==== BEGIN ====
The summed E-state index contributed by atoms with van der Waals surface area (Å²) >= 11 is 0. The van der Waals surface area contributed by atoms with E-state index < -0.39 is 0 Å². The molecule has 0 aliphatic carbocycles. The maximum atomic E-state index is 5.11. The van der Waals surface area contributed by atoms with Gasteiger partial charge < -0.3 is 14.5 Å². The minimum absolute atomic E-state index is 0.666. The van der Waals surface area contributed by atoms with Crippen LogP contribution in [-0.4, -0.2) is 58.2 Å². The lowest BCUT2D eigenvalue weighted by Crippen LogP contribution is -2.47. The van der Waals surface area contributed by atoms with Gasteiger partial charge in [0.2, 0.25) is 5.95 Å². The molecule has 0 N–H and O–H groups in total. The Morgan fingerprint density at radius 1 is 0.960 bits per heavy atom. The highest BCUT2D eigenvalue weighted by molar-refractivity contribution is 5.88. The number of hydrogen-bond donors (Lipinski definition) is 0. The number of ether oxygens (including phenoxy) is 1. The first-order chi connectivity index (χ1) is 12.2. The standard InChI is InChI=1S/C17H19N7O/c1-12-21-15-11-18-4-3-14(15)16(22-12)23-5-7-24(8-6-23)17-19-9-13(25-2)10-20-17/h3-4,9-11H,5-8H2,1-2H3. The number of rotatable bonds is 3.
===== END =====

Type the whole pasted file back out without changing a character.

The summed E-state index contributed by atoms with van der Waals surface area (Å²) >= 11 is 0. The van der Waals surface area contributed by atoms with E-state index < -0.39 is 0 Å². The molecule has 0 aliphatic carbocycles. The maximum atomic E-state index is 5.11. The van der Waals surface area contributed by atoms with Gasteiger partial charge < -0.3 is 14.5 Å². The minimum absolute atomic E-state index is 0.666. The van der Waals surface area contributed by atoms with Crippen LogP contribution in [-0.4, -0.2) is 58.2 Å². The lowest BCUT2D eigenvalue weighted by Crippen LogP contribution is -2.47. The van der Waals surface area contributed by atoms with Gasteiger partial charge in [0.2, 0.25) is 5.95 Å². The molecule has 0 N–H and O–H groups in total. The Morgan fingerprint density at radius 1 is 0.960 bits per heavy atom. The highest BCUT2D eigenvalue weighted by molar-refractivity contribution is 5.88. The number of hydrogen-bond donors (Lipinski definition) is 0. The number of ether oxygens (including phenoxy) is 1. The first-order chi connectivity index (χ1) is 12.2. The standard InChI is InChI=1S/C17H19N7O/c1-12-21-15-11-18-4-3-14(15)16(22-12)23-5-7-24(8-6-23)17-19-9-13(25-2)10-20-17/h3-4,9-11H,5-8H2,1-2H3. The number of rotatable bonds is 3.